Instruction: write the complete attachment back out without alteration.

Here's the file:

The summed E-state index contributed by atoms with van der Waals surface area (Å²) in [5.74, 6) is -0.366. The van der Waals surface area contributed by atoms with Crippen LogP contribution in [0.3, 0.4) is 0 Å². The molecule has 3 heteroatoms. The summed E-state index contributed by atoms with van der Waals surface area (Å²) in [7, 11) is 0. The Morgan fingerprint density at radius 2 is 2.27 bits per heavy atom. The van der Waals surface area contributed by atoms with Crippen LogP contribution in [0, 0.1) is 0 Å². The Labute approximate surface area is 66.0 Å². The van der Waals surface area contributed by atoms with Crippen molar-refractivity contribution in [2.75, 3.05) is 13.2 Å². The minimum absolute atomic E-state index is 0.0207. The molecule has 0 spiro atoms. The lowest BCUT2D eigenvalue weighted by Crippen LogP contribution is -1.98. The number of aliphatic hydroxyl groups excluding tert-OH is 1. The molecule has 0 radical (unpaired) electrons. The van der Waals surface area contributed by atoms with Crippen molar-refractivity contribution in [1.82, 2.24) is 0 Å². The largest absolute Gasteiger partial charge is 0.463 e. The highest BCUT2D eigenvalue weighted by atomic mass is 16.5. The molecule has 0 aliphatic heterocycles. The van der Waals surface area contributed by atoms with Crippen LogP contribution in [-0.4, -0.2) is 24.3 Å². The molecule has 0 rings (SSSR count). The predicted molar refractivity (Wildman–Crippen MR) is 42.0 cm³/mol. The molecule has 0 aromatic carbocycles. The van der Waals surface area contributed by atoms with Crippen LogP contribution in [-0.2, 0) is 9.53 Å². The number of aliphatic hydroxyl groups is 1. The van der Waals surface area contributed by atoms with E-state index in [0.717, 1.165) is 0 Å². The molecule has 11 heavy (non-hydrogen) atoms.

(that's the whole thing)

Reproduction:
The summed E-state index contributed by atoms with van der Waals surface area (Å²) in [5.74, 6) is -0.366. The van der Waals surface area contributed by atoms with Crippen LogP contribution in [0.3, 0.4) is 0 Å². The molecule has 3 heteroatoms. The summed E-state index contributed by atoms with van der Waals surface area (Å²) in [7, 11) is 0. The Morgan fingerprint density at radius 2 is 2.27 bits per heavy atom. The van der Waals surface area contributed by atoms with Crippen LogP contribution in [0, 0.1) is 0 Å². The Labute approximate surface area is 66.0 Å². The van der Waals surface area contributed by atoms with Crippen molar-refractivity contribution in [2.75, 3.05) is 13.2 Å². The minimum absolute atomic E-state index is 0.0207. The molecule has 0 spiro atoms. The lowest BCUT2D eigenvalue weighted by Crippen LogP contribution is -1.98. The number of aliphatic hydroxyl groups excluding tert-OH is 1. The molecule has 0 radical (unpaired) electrons. The van der Waals surface area contributed by atoms with Crippen molar-refractivity contribution in [1.82, 2.24) is 0 Å². The largest absolute Gasteiger partial charge is 0.463 e. The highest BCUT2D eigenvalue weighted by atomic mass is 16.5. The molecule has 0 aliphatic heterocycles. The van der Waals surface area contributed by atoms with Crippen LogP contribution in [-0.4, -0.2) is 24.3 Å². The molecule has 0 rings (SSSR count). The predicted molar refractivity (Wildman–Crippen MR) is 42.0 cm³/mol. The molecule has 0 aromatic carbocycles. The van der Waals surface area contributed by atoms with Crippen LogP contribution in [-0.2, 0) is 9.53 Å². The number of aliphatic hydroxyl groups is 1. The van der Waals surface area contributed by atoms with E-state index in [0.717, 1.165) is 0 Å². The molecule has 11 heavy (non-hydrogen) atoms.